Concerns Raised About Phone Subsidy Fraud for Poor

The Federal Communications Commission said it is addressing fraud concerns about a federal program that supports phone access for low-income consumers.

The FCC implemented Lifeline in 1985, which provides discounts on monthly telephone service. Eligible people have incomes at or below 135 percent of federal poverty guidelines or participate in a qualifying state, federal or tribal assistance program such as Medicaid.

Lifeline's growth - the government spent $2.2 billion on it, up from $819 million four years ago - has raised questions about whether participants are eligible for the program.

The Oklahoma Corporation Commission sent letters to five carriers that participate in its state's Lifeline program, questioning whether they are signing up customers not eligible for the program, The Wall Street Journal reported. In some cases, the commission questioned whether the number of subscribers they had was mathematically possible, and asked if some customers had signed up multiple times, a violation of the program's rules.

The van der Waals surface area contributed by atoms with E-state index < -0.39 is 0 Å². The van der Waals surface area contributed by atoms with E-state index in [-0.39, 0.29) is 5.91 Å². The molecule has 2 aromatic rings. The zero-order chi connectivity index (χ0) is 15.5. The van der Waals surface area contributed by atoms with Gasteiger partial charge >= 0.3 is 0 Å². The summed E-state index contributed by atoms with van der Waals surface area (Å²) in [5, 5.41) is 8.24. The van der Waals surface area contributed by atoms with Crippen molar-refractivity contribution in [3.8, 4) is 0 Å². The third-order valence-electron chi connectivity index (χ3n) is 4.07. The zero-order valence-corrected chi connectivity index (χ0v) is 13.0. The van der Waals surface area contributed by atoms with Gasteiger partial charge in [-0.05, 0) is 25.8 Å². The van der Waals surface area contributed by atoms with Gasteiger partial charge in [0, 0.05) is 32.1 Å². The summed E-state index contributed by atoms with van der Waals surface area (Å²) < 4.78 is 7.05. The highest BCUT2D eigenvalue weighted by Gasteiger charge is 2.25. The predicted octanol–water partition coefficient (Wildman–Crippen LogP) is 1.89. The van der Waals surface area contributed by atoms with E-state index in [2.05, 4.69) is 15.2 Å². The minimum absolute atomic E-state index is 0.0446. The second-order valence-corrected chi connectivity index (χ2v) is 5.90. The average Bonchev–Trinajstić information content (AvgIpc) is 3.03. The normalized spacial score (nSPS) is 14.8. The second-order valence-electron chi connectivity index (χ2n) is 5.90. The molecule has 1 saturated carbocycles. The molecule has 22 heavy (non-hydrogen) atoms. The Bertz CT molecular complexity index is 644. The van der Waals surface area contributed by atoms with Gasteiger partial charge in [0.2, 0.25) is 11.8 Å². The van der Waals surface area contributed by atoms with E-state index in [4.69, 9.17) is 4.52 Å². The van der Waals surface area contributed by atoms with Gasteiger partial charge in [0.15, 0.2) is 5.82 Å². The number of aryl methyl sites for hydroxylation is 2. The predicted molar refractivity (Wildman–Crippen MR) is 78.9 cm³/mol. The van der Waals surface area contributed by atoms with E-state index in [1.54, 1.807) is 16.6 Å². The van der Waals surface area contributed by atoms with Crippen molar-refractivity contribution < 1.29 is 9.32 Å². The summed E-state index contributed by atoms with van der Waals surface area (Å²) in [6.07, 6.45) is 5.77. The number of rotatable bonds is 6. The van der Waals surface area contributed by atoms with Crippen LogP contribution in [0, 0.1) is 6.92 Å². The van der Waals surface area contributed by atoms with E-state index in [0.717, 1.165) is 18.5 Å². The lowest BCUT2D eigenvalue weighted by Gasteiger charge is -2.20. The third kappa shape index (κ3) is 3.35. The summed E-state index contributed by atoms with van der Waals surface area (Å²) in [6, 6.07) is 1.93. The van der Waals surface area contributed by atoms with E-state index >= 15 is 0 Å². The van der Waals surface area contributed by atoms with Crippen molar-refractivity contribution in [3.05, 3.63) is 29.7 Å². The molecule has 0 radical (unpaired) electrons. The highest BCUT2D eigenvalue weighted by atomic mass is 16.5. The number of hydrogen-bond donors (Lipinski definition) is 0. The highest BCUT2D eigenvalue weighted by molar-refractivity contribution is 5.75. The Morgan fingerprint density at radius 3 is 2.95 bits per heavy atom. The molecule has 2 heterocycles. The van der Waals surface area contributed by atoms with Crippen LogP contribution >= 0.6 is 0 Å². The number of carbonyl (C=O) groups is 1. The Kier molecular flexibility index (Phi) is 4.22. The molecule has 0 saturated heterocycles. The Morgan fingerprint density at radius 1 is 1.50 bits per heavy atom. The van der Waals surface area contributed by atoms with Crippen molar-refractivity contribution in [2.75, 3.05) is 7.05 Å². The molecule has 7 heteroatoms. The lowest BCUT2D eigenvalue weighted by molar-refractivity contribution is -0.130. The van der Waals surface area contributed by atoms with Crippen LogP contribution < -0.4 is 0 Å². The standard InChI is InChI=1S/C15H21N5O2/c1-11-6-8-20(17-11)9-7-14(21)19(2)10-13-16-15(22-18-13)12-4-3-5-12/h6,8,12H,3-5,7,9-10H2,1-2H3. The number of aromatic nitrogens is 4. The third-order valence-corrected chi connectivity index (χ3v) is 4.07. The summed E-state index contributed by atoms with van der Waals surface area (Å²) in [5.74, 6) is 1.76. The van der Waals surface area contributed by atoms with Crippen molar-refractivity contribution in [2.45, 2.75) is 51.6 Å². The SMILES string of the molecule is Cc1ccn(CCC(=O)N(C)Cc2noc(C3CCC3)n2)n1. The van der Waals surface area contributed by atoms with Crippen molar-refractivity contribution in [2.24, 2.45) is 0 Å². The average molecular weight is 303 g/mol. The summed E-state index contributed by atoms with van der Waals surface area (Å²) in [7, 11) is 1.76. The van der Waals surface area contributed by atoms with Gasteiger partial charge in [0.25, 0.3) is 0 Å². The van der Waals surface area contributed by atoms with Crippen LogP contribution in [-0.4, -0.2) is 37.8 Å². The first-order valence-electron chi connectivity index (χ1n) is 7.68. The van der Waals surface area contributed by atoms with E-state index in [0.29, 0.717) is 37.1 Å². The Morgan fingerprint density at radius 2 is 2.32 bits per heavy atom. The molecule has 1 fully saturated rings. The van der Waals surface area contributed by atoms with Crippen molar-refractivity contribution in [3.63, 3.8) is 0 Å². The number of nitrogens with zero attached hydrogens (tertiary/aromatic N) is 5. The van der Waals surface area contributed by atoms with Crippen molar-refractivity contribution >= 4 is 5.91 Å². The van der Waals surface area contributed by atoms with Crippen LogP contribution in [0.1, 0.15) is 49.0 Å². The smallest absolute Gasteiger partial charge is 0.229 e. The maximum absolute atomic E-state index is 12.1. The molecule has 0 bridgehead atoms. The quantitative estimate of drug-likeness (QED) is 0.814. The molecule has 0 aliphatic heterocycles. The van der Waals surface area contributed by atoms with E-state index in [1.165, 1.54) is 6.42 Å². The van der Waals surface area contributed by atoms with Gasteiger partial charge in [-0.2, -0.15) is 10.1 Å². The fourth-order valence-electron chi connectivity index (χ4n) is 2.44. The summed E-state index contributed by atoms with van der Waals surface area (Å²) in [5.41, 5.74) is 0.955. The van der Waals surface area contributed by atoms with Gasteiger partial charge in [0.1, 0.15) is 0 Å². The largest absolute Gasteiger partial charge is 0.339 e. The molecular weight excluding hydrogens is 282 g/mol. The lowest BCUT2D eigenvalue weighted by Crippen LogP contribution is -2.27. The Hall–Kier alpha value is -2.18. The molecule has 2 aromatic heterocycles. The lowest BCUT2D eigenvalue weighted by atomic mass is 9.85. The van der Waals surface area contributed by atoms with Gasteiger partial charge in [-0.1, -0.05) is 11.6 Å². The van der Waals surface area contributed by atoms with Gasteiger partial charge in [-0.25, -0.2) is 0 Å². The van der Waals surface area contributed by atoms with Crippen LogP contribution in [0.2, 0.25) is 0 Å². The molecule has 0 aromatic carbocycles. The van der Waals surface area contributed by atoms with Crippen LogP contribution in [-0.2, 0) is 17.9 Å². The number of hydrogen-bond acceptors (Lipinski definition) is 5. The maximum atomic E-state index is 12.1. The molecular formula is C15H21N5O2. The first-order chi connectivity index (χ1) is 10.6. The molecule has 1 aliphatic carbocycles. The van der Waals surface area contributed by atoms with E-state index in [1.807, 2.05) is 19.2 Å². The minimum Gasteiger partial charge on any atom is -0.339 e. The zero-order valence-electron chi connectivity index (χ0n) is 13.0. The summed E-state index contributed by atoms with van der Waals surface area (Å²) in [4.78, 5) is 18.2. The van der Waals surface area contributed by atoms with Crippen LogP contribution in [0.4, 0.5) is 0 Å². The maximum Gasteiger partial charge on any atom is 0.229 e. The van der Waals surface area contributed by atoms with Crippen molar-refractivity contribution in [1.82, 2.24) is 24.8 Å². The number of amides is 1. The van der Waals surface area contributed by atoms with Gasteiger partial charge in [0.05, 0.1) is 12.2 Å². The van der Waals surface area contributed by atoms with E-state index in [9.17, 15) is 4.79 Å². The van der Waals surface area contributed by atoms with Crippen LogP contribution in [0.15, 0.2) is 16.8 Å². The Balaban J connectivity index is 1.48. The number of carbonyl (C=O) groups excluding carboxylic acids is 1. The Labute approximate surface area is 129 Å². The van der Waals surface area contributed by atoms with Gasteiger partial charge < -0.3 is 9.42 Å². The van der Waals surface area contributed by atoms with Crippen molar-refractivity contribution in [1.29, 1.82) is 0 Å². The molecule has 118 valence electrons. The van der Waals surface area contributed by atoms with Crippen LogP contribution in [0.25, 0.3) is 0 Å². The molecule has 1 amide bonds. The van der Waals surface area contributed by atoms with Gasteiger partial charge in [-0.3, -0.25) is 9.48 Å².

The program is administered by the Universal Service Administrative Company and is funded by the Universal Service Fund, which phone carriers and consumers help support.

Last month, the Federal Communications Commission approved a number of reforms for the program, including creating an eligibility database and establishing a "one-per-household" rule.

"While Lifeline since 1985 has helped tens of millions of low-income Americans afford basic phone service - literally providing some of our most vulnerable citizens a communications lifeline to jobs, family, emergency services and more - the program rules we inherited were designed for the age of the rotary phone and failed to protect the program from abuse," FCC Chairman Julius Genachowski said in a statement.

Genachowski said the FCC's reforms have saved nearly $214 million in waste, fraud and abuse in 2012.

"This will preserve Lifeline for those who truly need it as we look ahead to the program's next great challenge: ensuring that low-income Americans have access to robust, affordable broadband," he said.